Assembly of tight junction belts by surface condensation and actin elongation
Alf Honigmann, Daxiao Sun, Xueping Zhao, Tina Wiegand, Giacomo Bartolucci, Cecilie Martin-Lemaitre, Stephan Grill, Anthony Hyman, Christoph Weber
tight junctions, cell-cell contacts, actin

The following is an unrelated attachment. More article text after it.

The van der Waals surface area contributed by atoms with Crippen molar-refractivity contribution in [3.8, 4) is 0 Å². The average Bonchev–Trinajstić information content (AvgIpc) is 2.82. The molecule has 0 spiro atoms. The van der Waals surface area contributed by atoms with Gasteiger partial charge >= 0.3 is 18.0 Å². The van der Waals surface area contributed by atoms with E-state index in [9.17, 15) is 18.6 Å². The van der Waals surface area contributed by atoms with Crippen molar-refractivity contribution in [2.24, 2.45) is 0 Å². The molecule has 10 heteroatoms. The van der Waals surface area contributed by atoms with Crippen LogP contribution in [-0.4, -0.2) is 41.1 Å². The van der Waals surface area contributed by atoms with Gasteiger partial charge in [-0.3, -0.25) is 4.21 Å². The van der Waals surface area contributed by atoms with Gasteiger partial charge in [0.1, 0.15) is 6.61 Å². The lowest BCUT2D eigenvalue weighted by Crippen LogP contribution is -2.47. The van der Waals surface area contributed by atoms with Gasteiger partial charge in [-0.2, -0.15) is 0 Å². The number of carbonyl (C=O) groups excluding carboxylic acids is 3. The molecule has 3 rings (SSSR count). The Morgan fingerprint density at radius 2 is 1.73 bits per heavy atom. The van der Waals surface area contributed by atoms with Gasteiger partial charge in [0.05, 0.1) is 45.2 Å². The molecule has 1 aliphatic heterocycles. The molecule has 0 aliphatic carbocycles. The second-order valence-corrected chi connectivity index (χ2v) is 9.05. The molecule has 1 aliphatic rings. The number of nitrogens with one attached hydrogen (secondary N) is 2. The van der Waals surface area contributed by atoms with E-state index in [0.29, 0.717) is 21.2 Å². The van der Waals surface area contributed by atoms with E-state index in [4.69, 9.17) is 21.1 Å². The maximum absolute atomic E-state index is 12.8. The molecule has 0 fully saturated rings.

Tight junctions play an essential role in sealing tissues, by forming belts of adhesion strands around cellular perimeters. The formation of a tight junction occurs into two steps, initiation at cell-cell contacts, and elongation around the perimeter. Recent work has shown that nucleation is governed by condensation of scaffold proteins. However, the mechanisms by which condensates are spatially controlled to initiate at cell-cell contacts and elongate around cell perimeters remain unknown. Here, we combined cell biology, molecular reconstitution and thermodynamic modelling to show that belt formation is driven by a surface phase transition coupled to actin polymerization. Adhesion receptor oligomerization provides the signal for local surface condensation of ZO proteins. Surface condensates directly facilitate actin polymerization and filament bundling, which drives elongation of receptor-ZO-actin condensates into a junctional belt. We conclude that surface phase transitions provide a robust mechanism to locally control the position and shape of protein condensates.